2nd Lt. Michael Preston, an armor officer assigned to 1st Battalion, 67th Armor Regiment, 3rd Armored Brigade Combat Team, 1st Armored Division, fires an M17 pistol at a target, Oct. 10, 2019.

(US Army photo by Pvt. Matthew Marcellus)

The primary service round is the M1153 9mm special purpose cartridge, which has a jacketed hollow-point projectile. It provides improved terminal performance against unprotected targets as well as reduced risk of over-penetration and collateral damage compared to the M882 9mm ball cartridge and the Mk243 9mm jacketed hollow-point cartridge.

The M1152 9mm ball cartridge has a truncated, or flat, nose full-metal-jacket projectile around a solid lead alloy core. It provides improved terminal performance compared to the M882 ball cartridge.

This year’s Army/Navy game uniforms are everything we hoped they’d be

A soldier assigned to 1st Battalion, 67th Armor Regiment, 3rd Armored Brigade Combat Team, 1st Armored Division, checks his target for accuracy after he engaged it with an M17 pistol, Oct. 10, 2019.

(US Army photo by Pvt. Matthew Marcellus)

The fielding of the M17 pistol has generated great excitement and energy among 1AD soldiers, most of whom have never fired a handgun other than the M9 pistol.

“I think having a new weapons system has sprouted interest. We have soldiers who say ‘Cool, I’m so excited to go and shoot these,’ so it creates more interest in qualifying with a handgun,” said Martin. “During our deployment to Korea, we saw the M17 and we were all excited to get our hands on them, train with them and to see what’s different about them.”

This year’s Army/Navy game uniforms are everything we hoped they’d be

Staff Sgt. Tramel Gordon, an M1 armor crewman assigned to 1st Battalion, 67th Armor Regiment, 3rd Armored Brigade Combat Team, 1st Armored Division, walks back to his firing position after collecting his target during a pistol qualification range, Oct. 10, 2019.

(US Army photo by Pvt. Matthew Marcellus)

The adoption and implementation of the M17 pistol reflects the Army’s continued commitment to modernization, ensuring that soldiers are best equipped to deal with any threat and to project lethal force with efficiency.

The division began fielding and distributing the M17 to its units in August and have used classroom training time with these live-fire ranges to familiarize their soldiers with the new handgun, ensuring that they are ready and proficient with the weaponry.

This year’s Army/Navy game uniforms are everything we hoped they’d be

Soldiers assigned to 1st Battalion, 67th Armor Regiment, 3rd Armored Brigade Combat Team, 1st Armored Division, carry their equipment prior to a qualification range with their new M17 pistol, Oct. 10, 2019.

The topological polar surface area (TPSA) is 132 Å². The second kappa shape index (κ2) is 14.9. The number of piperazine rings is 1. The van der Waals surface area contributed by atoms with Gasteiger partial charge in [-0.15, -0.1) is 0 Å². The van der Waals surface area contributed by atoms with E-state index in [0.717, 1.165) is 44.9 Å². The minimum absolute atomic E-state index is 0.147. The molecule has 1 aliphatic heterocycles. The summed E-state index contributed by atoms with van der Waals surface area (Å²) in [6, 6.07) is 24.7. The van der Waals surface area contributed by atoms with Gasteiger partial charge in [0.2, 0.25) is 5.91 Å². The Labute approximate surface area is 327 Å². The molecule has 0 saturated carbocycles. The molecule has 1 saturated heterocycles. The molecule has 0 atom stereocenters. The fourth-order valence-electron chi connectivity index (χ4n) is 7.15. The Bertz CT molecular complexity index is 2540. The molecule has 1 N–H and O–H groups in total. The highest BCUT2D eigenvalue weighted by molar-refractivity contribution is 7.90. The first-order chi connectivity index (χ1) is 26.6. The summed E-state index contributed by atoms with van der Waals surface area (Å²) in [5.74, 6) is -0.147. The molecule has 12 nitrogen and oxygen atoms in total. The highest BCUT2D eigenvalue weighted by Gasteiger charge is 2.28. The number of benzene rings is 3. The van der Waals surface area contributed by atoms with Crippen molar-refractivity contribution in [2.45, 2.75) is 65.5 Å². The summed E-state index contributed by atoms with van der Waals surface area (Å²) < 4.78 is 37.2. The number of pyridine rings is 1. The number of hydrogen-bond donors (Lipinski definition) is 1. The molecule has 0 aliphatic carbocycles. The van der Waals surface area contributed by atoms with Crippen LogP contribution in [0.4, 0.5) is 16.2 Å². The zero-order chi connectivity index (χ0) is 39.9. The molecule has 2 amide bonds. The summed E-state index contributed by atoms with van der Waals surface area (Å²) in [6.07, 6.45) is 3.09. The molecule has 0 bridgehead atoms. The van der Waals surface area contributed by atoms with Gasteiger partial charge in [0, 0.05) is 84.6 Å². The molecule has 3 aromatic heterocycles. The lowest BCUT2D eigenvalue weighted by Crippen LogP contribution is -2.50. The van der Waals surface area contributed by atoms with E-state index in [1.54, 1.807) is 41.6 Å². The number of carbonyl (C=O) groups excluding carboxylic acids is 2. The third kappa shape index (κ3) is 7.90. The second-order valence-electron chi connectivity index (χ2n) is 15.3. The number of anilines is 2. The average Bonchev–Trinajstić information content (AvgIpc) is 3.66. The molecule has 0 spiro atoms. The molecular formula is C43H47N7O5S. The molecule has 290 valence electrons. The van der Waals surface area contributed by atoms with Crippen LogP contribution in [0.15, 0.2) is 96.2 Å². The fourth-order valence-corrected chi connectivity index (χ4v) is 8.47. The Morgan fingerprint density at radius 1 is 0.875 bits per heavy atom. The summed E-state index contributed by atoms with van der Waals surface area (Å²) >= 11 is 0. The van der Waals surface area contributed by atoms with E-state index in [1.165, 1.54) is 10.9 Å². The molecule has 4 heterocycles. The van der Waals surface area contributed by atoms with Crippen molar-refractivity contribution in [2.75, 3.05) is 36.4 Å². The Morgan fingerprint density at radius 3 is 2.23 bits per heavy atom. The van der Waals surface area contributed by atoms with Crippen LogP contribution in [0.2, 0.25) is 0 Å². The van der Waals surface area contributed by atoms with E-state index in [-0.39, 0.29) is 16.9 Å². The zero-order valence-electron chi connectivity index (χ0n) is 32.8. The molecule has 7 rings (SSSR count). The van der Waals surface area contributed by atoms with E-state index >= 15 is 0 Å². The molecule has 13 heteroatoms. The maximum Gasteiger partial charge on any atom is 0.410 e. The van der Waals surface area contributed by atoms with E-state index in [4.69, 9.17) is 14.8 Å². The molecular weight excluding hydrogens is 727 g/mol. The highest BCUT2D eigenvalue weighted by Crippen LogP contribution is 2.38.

(US Army photo by Pvt. Matthew Marcellus)

Soldiers learn through innovation and iteration. As part of ongoing modernization efforts, research teams rapidly develop new prototypes and arm soldiers with new technologies, including protective gear, weaponry and communications capabilities.

“Adopting the M17 pistol is good for our readiness and lethality,” said Martin. “It forces us all to go out, shoot and be familiar and proficient with our new weaponry.”

This article originally appeared on Business Insider. Follow @BusinessInsider on Twitter.

MIGHTY TRENDING

How this Vietnam vet’s long lost dog tag resurfaced in Hurricane Irma debris

After serving in the US Navy during the Vietnam War, George Platt faithfully wore his identification tag — informally known as a “dog tag.”


Like every other member of the military, he was originally issued two, but at some point one went missing.

The other one, however, was always with him throughout most of his adult life.

“He had it with him when I first met him,” said his wife of 30 years, Sheila Platt. The couple met in 1983.

This year’s Army/Navy game uniforms are everything we hoped they’d be
Wikimedia Commons photo by Linda Makiej.

Years later, sometime after George Platt was diagnosed with early onset Alzheimer’s disease, the lone tag that he’d worn for so long disappeared.

“I just assumed when I didn’t see it that he put it somewhere in the house, and I would come across it,” said Shelia Platt. “I never did, and I stopped thinking about it.”

Her husband died in 2014 at the age of 67 and she gave his clothing to Goodwill. But she did not find the tag.

Three years passed, and then something happened. Something “amazing.”

This year’s Army/Navy game uniforms are everything we hoped they’d be
Photo from Wikimedia Commons.

Chain of events

William “Biff” Trimble served in the US Air Force in Southeast Asia about the same time as George Platt.

Today, he volunteers with Disabled American Veterans Chapter 86, driving veterans to medical appointments. As a result, he sometimes has one of the DAV vans parked outside his home.

That fact provided a critical link in the chain of events that was to follow.

On a recent weekend, Trimble’s regular postal carrier was making Express Mail deliveries in the vicinity of Bing’s Landing. Hurricane Irma had swept through and left behind a lot of street debris there. By chance, the carrier spotted a small metal rectangle in the debris and picked it up.

This year’s Army/Navy game uniforms are everything we hoped they’d be
Logo for Disabled American Veterans.

It was a military dog tag belonging to George Platt.

The carrier had the tag with her as she drove her regular route when she spotted the DAV van parked in Trimble’s driveway. She approached Trimble and his wife, showed them the dog tag and said, “I found this on the street; is there anything you can do?”

Trimble accepted the tag and took it to the DAV post, where he gave it to chapter treasurer Larry Rekart.

Rekart checked the chapter’s membership records, but did not find George Platt there. So he turned to the telephone directory.

This year’s Army/Navy game uniforms are everything we hoped they’d be
Photo from Flickr user Jamie.

Home again

At a time when many people rely solely on cell phones and the telephone white pages are shrinking, the Platts’ number was still listed. Sheila Platt had never changed it.